Inventing the Abbotts

January 28, 2012 6 Min Read

Review by: Fusion3600

Plot: What’s it about?

Jacey Holt (Billy Crudup) and his younger brother Doug (Joaquin Phoenix) are working class folks, but they dream of much more, especially in the case Jacey. The main focus of the dreams involves three sisters, all of whom are beautiful, wealthy, and have an overprotective father, Lloyd Abbott (Will Patton). But that issue doesn’t prevent Jacey from making his claim to at least one of them, which would supply him with a gorgeous lover, as well as a piece of the Abbott family riches, so he thinks. Doug is more concerned with being accepted, let alone admired, but he also wants to get to know the sisters better, so he goes along with Jacey’s ideas. The sisters are named Alice (Joanna Going), Eleanor (Jennifer Connelly), and Pamela (Liv Tyler) and while they do fear their father, they also want to have some fun on the side. But when the Holts and Abbotts start to mix, Lloyd is enraged and warns them all of the consequences, as if something more were on the line than the youngsters knew. What links the Holts and Abbotts, if anything and how will these kids learn what that is, if they ever can?

I remember when this film was released I didn’t expect to like it, but Inventing The Abbotts proved to be a terrific movie in the end. The storyline is about the usual coming of age kind of plot, but the details make this one so good, in addition to the fine cast and superb production design. This is a slice of American life from the 1950s and feels like it, from the obvious visuals to the nuances, very immersive and effective indeed. The costumes, the props, the entire locations have such a rich texture to them, much better than most coming of age flicks, to be sure. But the visuals don’t take all the spotlight here, as the film also sports some solid direction and a good cast. Pat O’Connor’s direction is stylish, but not too much so, which allows the performances to shine, as opposed to camerawork or composition. The cast ensures that the material is well handled and includes such names as Liv Tyler, Billy Crudup, Joaquin Phoenix, and Jennifer Connelly. In the end, this is by no means a modern classic, but it is a very worthwhile motion picture and one I can easily give a high recommendation.

I’ve never seen a performance I didn’t like from Billy Crudup and in this case, he simply shines within the material. Although he is forced to work through some thin spots here, he emerges in as fine form as ever. Crudup never seems lost or muddled within the character, which is good, since that would compromise much of the development there. I do think he elevates this material a lot at times and when the writing gets good, Crudup ensures it comes across as fantastic. This has proven to be true for his work on many films also, which is why I believe Crudup is one of the finest young actors in the business. Other films with Crudup include Without Limits, Sleepers, Almost Famous, Jesus’ Son, and Waking The Dead. The rest of the cast includes Liv Tyler (Armageddon, Empire Records), Jennifer Connelly (Dark City, The Rocketeer), Joaquin Phoenix (Gladiator, To Die For), Will Patton (Gone In Sixty Seconds, The Postman), Barbara Williams (Family of Cops, Krippendorf’s Tribe), and Joanna Going (Heaven, Phantoms).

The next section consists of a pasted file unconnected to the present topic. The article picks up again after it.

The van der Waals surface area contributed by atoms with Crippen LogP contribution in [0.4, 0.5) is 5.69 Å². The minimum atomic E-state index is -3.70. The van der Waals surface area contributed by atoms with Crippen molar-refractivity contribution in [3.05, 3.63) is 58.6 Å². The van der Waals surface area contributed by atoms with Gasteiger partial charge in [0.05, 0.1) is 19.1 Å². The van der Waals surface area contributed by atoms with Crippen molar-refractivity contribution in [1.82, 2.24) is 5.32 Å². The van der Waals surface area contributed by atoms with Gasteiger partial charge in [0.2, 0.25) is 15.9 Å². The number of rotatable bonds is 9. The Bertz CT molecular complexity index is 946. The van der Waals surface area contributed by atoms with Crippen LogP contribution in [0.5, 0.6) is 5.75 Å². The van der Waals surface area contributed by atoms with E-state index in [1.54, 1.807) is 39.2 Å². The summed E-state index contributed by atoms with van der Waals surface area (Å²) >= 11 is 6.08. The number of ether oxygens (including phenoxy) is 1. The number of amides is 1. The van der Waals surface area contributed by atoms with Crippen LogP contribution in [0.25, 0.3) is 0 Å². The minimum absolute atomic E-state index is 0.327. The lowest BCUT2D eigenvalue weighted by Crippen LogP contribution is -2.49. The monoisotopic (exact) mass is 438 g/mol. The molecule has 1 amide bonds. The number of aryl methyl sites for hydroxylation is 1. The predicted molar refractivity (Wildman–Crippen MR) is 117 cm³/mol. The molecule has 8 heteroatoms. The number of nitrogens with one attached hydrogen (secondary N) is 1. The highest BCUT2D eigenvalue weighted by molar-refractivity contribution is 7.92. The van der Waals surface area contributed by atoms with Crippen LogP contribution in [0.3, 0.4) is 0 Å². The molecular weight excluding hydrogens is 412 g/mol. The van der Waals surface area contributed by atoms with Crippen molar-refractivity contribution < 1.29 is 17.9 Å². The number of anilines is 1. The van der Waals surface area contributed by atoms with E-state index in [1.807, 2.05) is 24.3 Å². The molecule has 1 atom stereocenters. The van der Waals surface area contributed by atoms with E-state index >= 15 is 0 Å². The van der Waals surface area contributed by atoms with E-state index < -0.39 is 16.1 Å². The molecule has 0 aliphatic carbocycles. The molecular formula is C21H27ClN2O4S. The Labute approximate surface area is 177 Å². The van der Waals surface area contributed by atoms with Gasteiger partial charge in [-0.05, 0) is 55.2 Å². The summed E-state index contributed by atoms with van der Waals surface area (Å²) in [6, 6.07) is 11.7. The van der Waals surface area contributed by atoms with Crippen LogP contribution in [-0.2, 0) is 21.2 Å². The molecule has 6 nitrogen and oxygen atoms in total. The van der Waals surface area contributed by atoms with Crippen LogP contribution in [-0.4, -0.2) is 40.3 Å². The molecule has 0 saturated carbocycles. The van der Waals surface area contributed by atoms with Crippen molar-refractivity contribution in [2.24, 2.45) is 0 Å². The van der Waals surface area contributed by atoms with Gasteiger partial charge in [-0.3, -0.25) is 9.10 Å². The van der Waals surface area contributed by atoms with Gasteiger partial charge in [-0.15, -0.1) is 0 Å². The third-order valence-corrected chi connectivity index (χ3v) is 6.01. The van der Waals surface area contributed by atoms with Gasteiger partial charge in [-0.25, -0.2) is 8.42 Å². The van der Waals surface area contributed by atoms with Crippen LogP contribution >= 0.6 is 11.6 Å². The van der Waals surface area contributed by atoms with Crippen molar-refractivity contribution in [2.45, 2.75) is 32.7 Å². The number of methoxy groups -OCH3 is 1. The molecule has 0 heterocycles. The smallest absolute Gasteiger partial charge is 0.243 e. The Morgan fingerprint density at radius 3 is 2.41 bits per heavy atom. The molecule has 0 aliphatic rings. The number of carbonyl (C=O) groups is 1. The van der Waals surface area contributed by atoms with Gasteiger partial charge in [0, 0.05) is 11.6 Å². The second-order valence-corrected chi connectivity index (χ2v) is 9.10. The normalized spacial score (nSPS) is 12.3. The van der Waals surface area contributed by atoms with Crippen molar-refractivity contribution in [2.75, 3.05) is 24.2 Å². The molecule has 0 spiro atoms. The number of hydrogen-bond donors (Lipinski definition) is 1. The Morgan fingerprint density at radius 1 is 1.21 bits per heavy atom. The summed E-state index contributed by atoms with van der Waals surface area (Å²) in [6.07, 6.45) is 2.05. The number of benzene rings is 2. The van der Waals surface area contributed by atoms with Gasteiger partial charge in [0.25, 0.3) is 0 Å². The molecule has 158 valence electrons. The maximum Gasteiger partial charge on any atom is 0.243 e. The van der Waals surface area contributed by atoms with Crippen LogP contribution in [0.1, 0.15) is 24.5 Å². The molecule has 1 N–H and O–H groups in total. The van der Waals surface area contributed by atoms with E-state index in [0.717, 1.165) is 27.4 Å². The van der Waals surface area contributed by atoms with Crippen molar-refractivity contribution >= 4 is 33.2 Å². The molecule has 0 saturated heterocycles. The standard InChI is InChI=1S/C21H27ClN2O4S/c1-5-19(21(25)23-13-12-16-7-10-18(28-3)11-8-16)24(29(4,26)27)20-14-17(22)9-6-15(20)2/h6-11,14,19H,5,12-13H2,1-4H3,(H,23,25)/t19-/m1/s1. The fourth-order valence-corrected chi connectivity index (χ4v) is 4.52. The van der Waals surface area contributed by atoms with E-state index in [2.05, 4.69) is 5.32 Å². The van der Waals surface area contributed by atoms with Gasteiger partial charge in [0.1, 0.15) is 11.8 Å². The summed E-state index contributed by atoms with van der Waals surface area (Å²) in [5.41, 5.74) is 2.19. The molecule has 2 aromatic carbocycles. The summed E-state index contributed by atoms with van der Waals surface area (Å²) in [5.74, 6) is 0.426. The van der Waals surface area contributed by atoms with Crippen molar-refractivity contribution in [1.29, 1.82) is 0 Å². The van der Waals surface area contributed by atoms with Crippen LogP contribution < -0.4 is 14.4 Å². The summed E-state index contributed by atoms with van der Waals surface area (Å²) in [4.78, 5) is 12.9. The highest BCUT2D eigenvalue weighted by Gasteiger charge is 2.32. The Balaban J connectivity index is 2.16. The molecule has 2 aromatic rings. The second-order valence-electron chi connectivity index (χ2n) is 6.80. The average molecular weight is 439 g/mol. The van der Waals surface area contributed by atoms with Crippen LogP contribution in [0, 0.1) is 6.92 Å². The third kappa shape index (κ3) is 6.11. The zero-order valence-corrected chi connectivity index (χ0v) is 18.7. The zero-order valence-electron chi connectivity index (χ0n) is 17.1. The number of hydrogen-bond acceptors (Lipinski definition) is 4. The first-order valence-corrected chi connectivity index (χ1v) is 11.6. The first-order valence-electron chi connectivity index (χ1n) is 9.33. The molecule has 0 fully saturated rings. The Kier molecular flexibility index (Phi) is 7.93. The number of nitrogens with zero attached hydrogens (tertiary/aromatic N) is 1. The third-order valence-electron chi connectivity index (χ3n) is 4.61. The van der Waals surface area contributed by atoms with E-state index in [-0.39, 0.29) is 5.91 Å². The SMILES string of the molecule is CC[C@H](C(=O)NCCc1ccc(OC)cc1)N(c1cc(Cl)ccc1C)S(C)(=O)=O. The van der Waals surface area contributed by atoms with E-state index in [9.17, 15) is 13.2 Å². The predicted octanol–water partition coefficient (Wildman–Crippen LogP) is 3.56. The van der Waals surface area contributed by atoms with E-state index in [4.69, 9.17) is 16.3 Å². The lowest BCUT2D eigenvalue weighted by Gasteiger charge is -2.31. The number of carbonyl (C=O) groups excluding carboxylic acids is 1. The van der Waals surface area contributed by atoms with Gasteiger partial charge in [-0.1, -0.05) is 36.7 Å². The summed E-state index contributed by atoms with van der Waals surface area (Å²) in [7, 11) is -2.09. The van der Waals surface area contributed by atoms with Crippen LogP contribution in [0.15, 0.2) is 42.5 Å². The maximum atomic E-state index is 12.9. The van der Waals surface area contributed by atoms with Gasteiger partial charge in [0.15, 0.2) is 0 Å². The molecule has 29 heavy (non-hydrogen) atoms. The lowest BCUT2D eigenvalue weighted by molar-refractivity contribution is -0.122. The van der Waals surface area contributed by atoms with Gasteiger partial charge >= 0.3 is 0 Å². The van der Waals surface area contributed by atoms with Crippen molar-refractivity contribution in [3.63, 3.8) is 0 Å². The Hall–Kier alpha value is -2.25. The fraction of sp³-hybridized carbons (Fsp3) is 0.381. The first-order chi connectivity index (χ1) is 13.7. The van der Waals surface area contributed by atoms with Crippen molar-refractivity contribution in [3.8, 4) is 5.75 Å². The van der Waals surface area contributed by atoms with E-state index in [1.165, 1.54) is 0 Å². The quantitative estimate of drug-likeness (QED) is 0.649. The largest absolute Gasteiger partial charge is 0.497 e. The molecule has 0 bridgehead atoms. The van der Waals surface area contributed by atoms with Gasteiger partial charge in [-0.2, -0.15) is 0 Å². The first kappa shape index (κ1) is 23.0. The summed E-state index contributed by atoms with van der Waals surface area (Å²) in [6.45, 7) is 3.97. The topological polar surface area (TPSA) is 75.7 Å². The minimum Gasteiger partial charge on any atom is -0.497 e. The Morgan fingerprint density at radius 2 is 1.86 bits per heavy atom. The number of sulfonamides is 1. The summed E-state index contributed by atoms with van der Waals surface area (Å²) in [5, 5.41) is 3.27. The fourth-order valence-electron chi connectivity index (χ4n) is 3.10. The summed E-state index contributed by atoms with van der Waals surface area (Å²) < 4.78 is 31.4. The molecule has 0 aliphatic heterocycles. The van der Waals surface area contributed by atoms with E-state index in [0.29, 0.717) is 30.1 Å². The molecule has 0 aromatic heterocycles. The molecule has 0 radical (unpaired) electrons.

Video: How does it look?

Inventing The Abbotts is presented in a 1.85:1 anamorphic widescreen transfer. This is an impressive transfer for a catalog title, which are sometimes overlooked and given lower class treatments. The image looks very sharp at all times, with a high detail level and pleasant overall appearance. I saw minimal print damage and in terms of compression flaws, I was unable to detect the presence of any errors there either. The colors were bright and natural, with no signs of flaws in the least, while flesh tones look normal and consistent also. No issues with black levels, as the shadow depth is accurate and detail level is dead on as well. Another crisp, impressive transfer from Fox, who always seems to deliver the goods.

Audio: How does it sound?

Aside from the musical soundtrack, the audio here is pretty basic, but the included Dolby Digital 5.1 track is more than effective. The surround channels don’t see a lot of powerful use, but whatever needs the material has, this track more than fills in all respects. The music allows the surrounds to open up at times, which gives the audio more texture and that’s always welcome. The main focus here is the dialogue however, which sounds rich and clean at all times, no problems in the least. The disc also houses 2.0 surround tracks in English and French, as well as subtitles in Spanish and English.

Supplements: What are the extras?

This disc includes a brief featurette and the film’s theatrical trailer.

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